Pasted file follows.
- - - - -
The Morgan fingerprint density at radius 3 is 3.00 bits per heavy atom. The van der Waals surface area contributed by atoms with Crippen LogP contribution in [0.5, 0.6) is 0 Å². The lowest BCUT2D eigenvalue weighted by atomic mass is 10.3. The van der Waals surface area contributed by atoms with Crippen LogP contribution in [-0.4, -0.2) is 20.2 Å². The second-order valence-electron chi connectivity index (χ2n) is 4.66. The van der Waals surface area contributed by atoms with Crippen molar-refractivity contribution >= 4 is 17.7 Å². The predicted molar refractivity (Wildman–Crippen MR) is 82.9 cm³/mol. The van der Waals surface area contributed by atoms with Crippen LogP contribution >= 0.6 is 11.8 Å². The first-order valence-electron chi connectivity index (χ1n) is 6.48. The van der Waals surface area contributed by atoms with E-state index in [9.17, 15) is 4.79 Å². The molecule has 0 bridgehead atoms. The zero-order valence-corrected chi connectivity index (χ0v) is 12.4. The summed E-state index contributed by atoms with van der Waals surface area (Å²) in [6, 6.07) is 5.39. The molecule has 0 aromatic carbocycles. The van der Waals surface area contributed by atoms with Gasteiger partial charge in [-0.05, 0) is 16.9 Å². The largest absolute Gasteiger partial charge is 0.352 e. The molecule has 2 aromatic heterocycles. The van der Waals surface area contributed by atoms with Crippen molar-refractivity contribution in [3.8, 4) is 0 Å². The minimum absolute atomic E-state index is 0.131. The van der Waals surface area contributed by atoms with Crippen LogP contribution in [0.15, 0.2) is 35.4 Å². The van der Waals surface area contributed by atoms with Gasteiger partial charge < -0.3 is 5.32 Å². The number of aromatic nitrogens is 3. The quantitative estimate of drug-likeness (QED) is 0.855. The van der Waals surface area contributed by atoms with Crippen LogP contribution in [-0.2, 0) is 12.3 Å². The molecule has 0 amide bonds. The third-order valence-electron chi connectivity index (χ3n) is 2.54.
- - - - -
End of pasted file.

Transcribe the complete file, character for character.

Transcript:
The Morgan fingerprint density at radius 3 is 3.00 bits per heavy atom. The van der Waals surface area contributed by atoms with Crippen LogP contribution in [0.5, 0.6) is 0 Å². The lowest BCUT2D eigenvalue weighted by atomic mass is 10.3. The van der Waals surface area contributed by atoms with Crippen LogP contribution in [-0.4, -0.2) is 20.2 Å². The second-order valence-electron chi connectivity index (χ2n) is 4.66. The van der Waals surface area contributed by atoms with Crippen molar-refractivity contribution >= 4 is 17.7 Å². The predicted molar refractivity (Wildman–Crippen MR) is 82.9 cm³/mol. The van der Waals surface area contributed by atoms with Crippen LogP contribution >= 0.6 is 11.8 Å². The first-order valence-electron chi connectivity index (χ1n) is 6.48. The van der Waals surface area contributed by atoms with E-state index in [9.17, 15) is 4.79 Å². The molecule has 0 bridgehead atoms. The zero-order valence-corrected chi connectivity index (χ0v) is 12.4. The summed E-state index contributed by atoms with van der Waals surface area (Å²) in [6, 6.07) is 5.39. The molecule has 0 aromatic carbocycles. The van der Waals surface area contributed by atoms with Gasteiger partial charge in [-0.05, 0) is 16.9 Å². The largest absolute Gasteiger partial charge is 0.352 e. The molecule has 2 aromatic heterocycles. The van der Waals surface area contributed by atoms with Crippen molar-refractivity contribution in [3.8, 4) is 0 Å². The minimum absolute atomic E-state index is 0.131. The van der Waals surface area contributed by atoms with Crippen LogP contribution in [0.15, 0.2) is 35.4 Å². The van der Waals surface area contributed by atoms with Gasteiger partial charge < -0.3 is 5.32 Å². The number of aromatic nitrogens is 3. The quantitative estimate of drug-likeness (QED) is 0.855. The van der Waals surface area contributed by atoms with Crippen LogP contribution in [-0.2, 0) is 12.3 Å². The molecule has 0 amide bonds. The third-order valence-electron chi connectivity index (χ3n) is 2.54.